I’ve taken a great deal of heat for much of my commentary on how Civil War battlefield preservation is typically framed for public consumption. The most recent example can be found here. This morning I read John Hennessy’s description of a recent NPS event that marked the anniversary of Stonewall Jackson’s wounding at Chancellorsville on May 2, 1863. Some background for the event:
The program had its genesis in an article that appeared in one of the Civil War magazines (I believe Blue and Gray, but could be wrong). The writer had earlier done celestial calculations showing how and why the tides at Tarawa had been so exceptionally and disastrously difficult during the amphibious landing there in November 1943. His latest calculations showed that the arrangement of celestial bodies on May 2, 1996 would match precisely those of May 2, 1863, the night of Stonewall Jackson’s wounding at Chancellorsville–same moonrise, same moon phase, etc. Though amazed that anyone had the time to figure such a thing out, the park staff–atuned to subtle connections like that–thought it was all pretty cool, and so we decided to do a program at the site of Jackson’s wounding that night, May 2, 1996. We issued the standard press releases about the event and prepared for it like a hundred others.
Well, it turned out that roughly 400 people traveled from all over the country to take part. One family drove from Vicksburg, Mississippi. But why?:
The “Moonwalk,” as it has since become known, offered up a vivid lesson: people want to get close to history, they want to come as close as they can to touching it, feeling it. Nothing more substantial than the arrangement of celestial bodies transformed a tour done thousands of times for probably a million people into something absolutely unique in my experience (and I suspect the visitors’ too). The passage of time is an accumulating barrier to history, but once in a while those barriers can lower–and when they do, people will come. They are not nutty, but rather seek a human connection (be it imagined or real) with events and people they strive (or struggle) to understand.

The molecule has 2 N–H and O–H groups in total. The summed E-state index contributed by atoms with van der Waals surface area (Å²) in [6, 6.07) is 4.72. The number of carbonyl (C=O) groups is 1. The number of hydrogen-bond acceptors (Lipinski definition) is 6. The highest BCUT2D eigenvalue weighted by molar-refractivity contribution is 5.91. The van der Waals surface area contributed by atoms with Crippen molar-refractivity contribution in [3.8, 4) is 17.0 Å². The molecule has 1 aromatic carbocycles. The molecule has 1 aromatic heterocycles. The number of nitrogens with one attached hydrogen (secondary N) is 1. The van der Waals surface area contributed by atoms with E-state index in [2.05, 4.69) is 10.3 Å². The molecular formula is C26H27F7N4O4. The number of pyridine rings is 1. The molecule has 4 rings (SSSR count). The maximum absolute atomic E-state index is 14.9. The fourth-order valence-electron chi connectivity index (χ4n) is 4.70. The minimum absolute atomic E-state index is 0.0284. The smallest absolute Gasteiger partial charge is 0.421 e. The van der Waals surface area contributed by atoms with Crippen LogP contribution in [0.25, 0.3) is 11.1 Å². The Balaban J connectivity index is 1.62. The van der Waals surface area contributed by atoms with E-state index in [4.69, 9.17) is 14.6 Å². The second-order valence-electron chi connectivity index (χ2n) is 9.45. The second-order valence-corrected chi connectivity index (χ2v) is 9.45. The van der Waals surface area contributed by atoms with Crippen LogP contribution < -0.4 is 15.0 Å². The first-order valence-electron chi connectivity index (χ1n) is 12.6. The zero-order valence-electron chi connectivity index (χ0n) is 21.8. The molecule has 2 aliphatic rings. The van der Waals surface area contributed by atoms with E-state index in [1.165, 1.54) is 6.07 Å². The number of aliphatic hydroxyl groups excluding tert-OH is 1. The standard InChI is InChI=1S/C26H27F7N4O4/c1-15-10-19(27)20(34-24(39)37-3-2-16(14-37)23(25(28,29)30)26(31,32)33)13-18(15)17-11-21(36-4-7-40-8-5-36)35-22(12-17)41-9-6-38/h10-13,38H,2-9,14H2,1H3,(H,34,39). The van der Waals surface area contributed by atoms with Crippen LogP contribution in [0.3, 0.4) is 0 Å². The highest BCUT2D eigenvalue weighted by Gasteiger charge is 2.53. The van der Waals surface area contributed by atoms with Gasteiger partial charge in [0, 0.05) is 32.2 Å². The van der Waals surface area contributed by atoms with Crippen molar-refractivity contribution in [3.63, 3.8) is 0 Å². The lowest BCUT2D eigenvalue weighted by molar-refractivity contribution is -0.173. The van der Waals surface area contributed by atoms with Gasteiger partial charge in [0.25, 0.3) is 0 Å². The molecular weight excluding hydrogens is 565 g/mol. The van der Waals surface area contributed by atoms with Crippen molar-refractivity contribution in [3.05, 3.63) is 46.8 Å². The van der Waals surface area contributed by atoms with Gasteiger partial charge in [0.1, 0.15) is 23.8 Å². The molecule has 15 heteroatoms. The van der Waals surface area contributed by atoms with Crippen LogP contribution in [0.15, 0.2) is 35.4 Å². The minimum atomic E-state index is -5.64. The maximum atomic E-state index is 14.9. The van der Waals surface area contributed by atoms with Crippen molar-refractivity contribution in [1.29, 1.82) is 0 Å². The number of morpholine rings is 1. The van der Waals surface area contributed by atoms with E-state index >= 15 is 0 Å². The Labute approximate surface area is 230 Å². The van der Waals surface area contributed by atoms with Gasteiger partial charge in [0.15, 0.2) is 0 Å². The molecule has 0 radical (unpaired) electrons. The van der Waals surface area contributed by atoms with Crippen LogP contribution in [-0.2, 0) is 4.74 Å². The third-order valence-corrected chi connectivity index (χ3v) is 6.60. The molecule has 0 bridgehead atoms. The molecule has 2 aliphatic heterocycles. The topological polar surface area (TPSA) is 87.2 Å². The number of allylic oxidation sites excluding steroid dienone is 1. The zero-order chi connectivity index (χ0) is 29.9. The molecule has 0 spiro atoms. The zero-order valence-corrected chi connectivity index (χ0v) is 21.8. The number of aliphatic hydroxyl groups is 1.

It is a powerful hint why to some people the Sesquicentennial matters so much to so many (though far more could not care less about it): even a shared moment of time distanced by precisely 150 years is enough to lower those barriers just a bit, and heighten the connection–sometimes for a moment, sometimes for a lifetime.
I think this is a powerful an argument as to why these places ought to be saved. It’s honest and it doesn’t play one generalization off of another. Most importantly, it doesn’t play on fear and guilt. Thanks, John.